Trying to deploy these new methods, however, presented challenges. The main challenge was that parcel boundaries were traditionally marked with physical objects (e.g., concrete blocks, stones, fences). These physical markers defined ownership, but they prevented machines from seamlessly crossing from parcel to parcel. Similarly, other natural obstacles (e.g., irregular terrain, trees), posed the same threat: a farmer planting yams might have mango trees on his land, for instance, which would prevent the co-operative’s machines from harvesting all the possible yield.
“Our machinery cannot get to, or through, that mango tree,” Jean Thomas said. “So one hectare of land might wind up yielding only .75 hectare of harvest.”
To overcome these constraints, ADF Haiti decided to deploy digital markers to replace the physical obstacles. But to gain buy-in, they needed to prove the accuracy of their proposed digital land boundaries. Doing so would establish trust and confidence in farmers putting their land into the co-operative.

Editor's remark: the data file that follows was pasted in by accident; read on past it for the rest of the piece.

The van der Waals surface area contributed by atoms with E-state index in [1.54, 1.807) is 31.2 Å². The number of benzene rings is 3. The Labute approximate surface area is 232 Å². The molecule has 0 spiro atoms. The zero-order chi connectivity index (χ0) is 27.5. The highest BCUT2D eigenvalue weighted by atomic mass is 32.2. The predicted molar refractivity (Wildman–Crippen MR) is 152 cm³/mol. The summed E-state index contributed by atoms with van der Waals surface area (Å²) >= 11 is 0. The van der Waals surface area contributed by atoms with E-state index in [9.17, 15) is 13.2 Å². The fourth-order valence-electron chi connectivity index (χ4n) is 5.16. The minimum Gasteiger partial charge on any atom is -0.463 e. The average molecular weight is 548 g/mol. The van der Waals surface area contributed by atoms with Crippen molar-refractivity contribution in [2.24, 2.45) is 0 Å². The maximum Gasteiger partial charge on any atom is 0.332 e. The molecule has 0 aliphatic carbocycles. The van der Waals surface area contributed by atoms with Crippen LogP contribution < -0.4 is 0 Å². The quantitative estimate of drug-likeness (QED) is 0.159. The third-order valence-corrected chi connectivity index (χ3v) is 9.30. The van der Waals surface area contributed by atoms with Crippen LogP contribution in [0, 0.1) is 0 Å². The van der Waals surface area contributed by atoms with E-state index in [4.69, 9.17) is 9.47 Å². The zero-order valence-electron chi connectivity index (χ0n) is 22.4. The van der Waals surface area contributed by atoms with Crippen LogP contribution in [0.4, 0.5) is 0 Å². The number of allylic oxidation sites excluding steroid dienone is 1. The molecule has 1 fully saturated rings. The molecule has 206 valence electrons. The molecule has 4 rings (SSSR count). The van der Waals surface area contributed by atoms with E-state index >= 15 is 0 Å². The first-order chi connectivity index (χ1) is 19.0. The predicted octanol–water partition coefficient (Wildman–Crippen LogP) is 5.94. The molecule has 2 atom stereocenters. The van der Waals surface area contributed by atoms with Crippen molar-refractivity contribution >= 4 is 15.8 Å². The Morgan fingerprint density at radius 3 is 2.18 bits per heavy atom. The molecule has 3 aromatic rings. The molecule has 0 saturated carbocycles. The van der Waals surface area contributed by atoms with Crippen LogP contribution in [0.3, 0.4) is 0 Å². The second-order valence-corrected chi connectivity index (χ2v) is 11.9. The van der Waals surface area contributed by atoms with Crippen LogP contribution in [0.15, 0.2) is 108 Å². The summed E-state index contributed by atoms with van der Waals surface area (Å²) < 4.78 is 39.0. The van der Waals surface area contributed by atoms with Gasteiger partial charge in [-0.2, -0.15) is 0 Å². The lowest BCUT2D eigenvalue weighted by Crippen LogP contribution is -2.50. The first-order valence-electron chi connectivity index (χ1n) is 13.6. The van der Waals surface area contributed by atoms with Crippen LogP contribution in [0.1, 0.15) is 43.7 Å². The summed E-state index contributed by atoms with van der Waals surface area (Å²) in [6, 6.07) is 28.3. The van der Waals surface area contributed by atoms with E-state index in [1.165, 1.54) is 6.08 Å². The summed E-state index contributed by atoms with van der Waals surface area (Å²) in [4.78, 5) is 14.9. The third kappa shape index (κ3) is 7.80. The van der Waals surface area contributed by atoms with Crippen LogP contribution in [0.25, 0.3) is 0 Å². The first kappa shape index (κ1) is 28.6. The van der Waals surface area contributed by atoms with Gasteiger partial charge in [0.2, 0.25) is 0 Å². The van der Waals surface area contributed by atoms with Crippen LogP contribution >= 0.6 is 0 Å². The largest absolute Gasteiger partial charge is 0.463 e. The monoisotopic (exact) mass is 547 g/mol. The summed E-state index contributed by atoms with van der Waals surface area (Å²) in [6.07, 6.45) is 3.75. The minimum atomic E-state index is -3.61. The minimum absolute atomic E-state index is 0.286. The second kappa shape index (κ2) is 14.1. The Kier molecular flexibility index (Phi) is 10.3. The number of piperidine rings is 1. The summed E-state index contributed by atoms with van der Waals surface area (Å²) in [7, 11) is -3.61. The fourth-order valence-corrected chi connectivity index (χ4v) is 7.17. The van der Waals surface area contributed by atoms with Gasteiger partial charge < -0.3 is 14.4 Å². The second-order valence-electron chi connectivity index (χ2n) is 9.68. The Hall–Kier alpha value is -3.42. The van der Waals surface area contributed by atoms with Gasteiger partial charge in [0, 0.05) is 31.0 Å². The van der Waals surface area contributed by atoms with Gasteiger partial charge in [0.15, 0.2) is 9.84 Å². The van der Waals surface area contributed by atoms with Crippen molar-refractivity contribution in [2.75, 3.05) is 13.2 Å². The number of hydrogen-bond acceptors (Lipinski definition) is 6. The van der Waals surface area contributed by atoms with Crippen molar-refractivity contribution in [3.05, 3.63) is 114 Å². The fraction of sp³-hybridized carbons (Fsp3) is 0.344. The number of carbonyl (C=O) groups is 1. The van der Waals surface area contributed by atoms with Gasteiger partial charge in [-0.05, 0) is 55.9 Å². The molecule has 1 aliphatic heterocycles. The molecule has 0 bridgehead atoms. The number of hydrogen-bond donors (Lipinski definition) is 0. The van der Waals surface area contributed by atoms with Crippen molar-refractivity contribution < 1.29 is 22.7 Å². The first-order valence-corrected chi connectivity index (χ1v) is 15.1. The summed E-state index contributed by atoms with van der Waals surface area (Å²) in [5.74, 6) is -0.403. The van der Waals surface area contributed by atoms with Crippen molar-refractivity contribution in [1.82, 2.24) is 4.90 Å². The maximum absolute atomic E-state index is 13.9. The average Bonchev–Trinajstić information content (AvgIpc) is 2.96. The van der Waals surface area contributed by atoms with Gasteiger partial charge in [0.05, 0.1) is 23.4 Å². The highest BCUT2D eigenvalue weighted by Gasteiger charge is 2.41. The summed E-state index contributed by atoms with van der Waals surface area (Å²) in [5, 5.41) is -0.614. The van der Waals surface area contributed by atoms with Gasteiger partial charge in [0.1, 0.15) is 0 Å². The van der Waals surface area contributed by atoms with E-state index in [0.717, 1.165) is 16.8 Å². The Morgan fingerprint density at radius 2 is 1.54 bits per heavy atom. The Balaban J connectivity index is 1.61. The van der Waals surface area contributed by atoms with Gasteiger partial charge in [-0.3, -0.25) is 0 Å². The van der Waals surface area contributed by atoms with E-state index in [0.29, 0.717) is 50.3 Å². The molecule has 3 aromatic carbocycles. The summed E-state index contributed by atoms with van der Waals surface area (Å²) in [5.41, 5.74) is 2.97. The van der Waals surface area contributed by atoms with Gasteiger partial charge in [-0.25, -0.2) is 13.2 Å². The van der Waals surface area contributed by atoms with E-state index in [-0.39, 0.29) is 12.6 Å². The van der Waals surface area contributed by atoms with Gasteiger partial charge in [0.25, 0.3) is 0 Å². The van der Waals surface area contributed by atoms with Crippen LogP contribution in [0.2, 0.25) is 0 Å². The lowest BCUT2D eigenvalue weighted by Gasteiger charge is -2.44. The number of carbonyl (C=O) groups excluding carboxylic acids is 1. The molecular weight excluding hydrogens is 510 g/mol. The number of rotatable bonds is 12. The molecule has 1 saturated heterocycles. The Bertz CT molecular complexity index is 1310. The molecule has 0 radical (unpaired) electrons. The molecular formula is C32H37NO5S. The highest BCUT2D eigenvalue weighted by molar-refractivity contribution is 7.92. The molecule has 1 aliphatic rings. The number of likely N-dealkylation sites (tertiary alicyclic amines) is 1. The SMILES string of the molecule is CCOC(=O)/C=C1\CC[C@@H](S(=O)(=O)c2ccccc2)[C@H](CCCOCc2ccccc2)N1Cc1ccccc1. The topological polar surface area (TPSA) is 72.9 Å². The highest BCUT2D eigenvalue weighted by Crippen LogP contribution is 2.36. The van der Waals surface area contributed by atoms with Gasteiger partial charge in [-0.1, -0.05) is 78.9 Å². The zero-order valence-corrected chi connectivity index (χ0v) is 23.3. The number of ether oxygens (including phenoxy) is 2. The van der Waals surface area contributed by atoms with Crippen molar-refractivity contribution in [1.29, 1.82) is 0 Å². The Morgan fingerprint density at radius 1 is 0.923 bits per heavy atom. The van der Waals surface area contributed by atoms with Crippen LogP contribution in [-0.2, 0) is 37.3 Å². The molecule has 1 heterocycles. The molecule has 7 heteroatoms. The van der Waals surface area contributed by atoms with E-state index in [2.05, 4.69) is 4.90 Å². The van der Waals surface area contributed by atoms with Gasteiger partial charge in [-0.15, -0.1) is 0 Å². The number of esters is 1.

“We need to provide the landowner with confidence that what we are measuring is actually their land,” Josiah Thomas said.
Legacy geospatial hardware and software were too inaccurate to provide reliable digital maps, so ADF Haiti sought improved mapping tools.
The Solution: Arrow GNSS Receivers, Atlas® Subscription Service, ArcGIS Apps, and Drone Imagery
The desired accuracy threshold was set at subfoot (about 30 centimeters) or better. ADF Haiti first looked for GPS hardware that could provide this.
On a recommendation, ADF Haiti tested the Arrow Gold® GNSS receiver made by Canadian company Eos Positioning Systems. The Arrow Gold® provides real-time location accuracy to within about two to six inches (five to 15 centimeters) in the Fond-des-Blancs territory when used with an Atlas® H10 satellite-based differential correction subscription.
Since the team was already familiar with Esri’s ArcGIS apps, they chose ArcGIS Field Maps as their data collection software. Field Maps runs on iOS, and the team already had on hand a variety of iPhones and iPads. Not only did Field Maps work with the Arrow Gold® GNSS receiver, but it also required little training and supported easy analysis of the collected data in ArcGIS Pro.
To generate high-resolution imagery of terrain-based obstacles, ADF Haiti decided to use a DJI Phantom 4 Advanced drone. They created flight plans using DroneDeploy software and set ground control points (GCPs) using their Arrow Gold® GNSS receiver. They then used Pix4D to create orthomosaics that could be loaded into ArcGIS Pro.
The Workflow: Replacing Physical with Digital
“At this point, we can remove physical boundary markers, such as fences, that would otherwise be a hindrance to mechanized harvesting tools. So we can have smoother and less interrupted harvests.”